When you’re in the midst of a messy, painful divorce or separation, it can seem like life is over.
Many people going through a split even use language and imagery that evoke images of death and dying.
However, a new study suggests that people who have experienced extreme hardships, such as a divorce or death of a loved one, are better at appreciating life’s little things.
In a study published in the Journal of Social Psychological and Personality Science, nearly 15,000 adults were surveyed and asked about their exposure to adverse events like death or divorce. They were also asked whether those hardships were in the past or ongoing.
Then the participants were presented with positive life scenarios like gazing at a waterfall or going on a hike to determine their ability to enjoy the positive experiences in life.
The researchers found that, “Individuals who had dealt with more adversity in the past reported an elevated capacity for savoring.” Although the participants still in the midst of their struggles displayed a “diminished proclivity for savoring positive events,” the study concluded that, “The present research lends some credence to the notion that bad days might make the good ones even better.”
These discoveries should be encouraging for anyone going through a breakup. Far too often, divorce is associated with failure and it can take years to fully recover. It is often true that life never really is the same after a divorce.
However, just because your life changes does not mean that it is over. It’s possible the experience can shape you for the better.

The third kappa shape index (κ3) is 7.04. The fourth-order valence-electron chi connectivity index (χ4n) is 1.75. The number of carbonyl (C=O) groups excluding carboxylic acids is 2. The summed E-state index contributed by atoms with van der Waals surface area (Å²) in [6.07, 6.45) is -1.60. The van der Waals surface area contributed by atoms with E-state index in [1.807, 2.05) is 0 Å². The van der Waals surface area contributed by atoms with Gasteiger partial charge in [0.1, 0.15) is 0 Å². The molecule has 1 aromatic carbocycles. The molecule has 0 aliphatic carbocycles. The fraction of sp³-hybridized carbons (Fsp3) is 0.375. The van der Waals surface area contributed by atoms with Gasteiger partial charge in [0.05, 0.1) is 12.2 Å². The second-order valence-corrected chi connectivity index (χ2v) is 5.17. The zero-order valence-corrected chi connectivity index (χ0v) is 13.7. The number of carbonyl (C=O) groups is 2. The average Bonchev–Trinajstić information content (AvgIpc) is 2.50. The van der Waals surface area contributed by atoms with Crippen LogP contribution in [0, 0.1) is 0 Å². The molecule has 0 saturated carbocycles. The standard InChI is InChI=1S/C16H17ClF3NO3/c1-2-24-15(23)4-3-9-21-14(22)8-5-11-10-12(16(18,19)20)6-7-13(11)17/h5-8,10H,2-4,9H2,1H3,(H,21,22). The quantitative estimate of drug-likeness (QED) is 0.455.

About a year ago a thread was started on Reddit by a man seeking advice on his looming separation. He asked, “Is anyone out there happier a year after the divorce? … Will I be happier without her in the long run?”
The responses varied and the Redditors made the important point that no two divorces are ever the same. What makes one man happy might make another miserable.
But several of the commenters made a strong case that divorce can be a catalyst to meaningful positive change.
“The thing with life during/after divorce, in my opinion, is that it is what you make of it,” wrote kintsukuroisparrow. “You choose whether you wallow in it or rise above it. You choose how much you carry with you on a daily basis. You choose if you learn & grow or keep looking behind you. No one else has that power, not the ex, not the attorneys, not your friends or family, you, & only you, get to decide that.”
It is crucial to reiterate that choosing to divorce is not the right decision for everyone. Even the best marriages have their rough patches and many couples grow closer, and happier, by battling through those struggles.
But it is harmful to stay in a broken marriage solely because of a fear about what comes next. There are plenty of things you can do post-divorce to create a new, healthy and happy life.
If you’re facing a divorce or in the middle of one and feeling depressed, don’t worry about it. Those feelings are natural and unavoidable. You should also take heart in the fact that you’re on your way to happier days and the pain you’re feeling now will give you a deeper appreciation of life’s day-to-day joys in the future.